By Jessica Barnett
MONTEVERDE, Costa Rica – No other country in the world has a rescue and rehabilitation program for sloths. Thanks to one family, Costa Rica now has two.
It all started with Buttercup, a baby three-fingered sloth, when she was orphaned in 1992. Some children found the sloth and brought the baby to Judy and Luis Arroyo, who ran a bed and breakfast near Limón, Costa Rica at the time. Since then, the arrival of several more sloths transformed their hotel into the Aviarios Sloth Sanctuary of Costa Rica.
Judy Arroyo’s daughter, Ursula Rochte, is carrying on the family tradition. Rochte has lived in Monteverde for six years, where she opened the Sloth Sanctuary in November 2010. The sanctuary houses twelve adult sloths, three two-fingered sloths and three three-fingered sloths, all of which are permanent residents of the sanctuary.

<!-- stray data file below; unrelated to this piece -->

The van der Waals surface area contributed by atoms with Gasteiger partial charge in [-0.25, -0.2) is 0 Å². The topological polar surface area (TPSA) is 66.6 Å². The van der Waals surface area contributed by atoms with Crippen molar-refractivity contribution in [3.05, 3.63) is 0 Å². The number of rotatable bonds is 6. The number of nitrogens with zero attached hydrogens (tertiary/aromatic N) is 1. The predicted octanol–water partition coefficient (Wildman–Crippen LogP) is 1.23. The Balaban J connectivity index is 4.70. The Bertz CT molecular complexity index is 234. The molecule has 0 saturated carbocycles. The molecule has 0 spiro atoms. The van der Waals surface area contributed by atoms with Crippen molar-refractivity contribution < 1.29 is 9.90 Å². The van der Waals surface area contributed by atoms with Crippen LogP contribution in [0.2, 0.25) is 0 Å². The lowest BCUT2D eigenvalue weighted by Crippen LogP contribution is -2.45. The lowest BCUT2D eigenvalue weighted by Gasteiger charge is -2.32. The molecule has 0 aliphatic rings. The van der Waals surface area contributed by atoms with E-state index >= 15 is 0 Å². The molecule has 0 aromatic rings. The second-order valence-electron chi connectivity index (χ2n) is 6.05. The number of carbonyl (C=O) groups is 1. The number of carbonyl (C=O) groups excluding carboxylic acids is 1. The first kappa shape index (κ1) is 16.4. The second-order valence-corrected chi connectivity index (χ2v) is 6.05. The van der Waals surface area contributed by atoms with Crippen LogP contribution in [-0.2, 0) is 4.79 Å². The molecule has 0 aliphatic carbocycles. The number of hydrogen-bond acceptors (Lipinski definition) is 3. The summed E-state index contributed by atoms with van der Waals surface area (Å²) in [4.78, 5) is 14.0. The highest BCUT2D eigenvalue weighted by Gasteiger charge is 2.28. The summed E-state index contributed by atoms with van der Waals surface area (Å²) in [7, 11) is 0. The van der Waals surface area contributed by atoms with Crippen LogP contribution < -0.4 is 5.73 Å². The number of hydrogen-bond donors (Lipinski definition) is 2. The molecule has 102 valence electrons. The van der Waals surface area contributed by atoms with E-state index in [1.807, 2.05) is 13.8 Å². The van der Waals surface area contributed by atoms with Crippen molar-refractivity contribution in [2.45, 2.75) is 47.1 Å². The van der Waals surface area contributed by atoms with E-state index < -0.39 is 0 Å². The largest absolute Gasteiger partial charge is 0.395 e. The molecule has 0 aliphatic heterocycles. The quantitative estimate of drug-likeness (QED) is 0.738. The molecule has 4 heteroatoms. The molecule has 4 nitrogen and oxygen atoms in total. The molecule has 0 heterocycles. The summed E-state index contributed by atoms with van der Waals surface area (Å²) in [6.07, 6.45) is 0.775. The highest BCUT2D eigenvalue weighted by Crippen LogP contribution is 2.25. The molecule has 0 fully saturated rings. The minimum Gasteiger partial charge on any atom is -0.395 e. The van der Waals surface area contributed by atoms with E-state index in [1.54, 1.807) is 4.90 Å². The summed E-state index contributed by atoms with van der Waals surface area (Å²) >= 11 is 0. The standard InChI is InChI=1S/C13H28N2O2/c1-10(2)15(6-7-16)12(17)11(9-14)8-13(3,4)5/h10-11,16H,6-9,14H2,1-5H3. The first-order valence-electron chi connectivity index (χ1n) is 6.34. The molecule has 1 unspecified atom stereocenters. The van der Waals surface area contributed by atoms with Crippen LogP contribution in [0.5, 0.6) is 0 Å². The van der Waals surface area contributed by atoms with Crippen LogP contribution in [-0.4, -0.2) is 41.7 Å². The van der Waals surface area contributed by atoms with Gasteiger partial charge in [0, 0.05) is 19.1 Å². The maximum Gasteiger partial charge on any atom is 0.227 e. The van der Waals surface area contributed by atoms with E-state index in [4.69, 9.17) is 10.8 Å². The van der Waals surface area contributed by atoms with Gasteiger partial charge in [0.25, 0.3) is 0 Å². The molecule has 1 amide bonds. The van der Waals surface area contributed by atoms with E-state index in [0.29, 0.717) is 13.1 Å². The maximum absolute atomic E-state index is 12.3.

The original sanctuary has been able to rehabilitate and rerelease dozens of sloths back into the wild. They have also hand-reared over one hundred sloths. They currently have about 130 adults and 15 infants.
The sloth sanctuaries do more than just provide rescue and rehabilitation services. They also have education programs to teach people about the dangers that sloths face such as power lines, habitat loss, pesticides, violence and hunting by humans. Rochte hopes that with these programs, people might change the way they think about sloths and other animals that face the same dangers.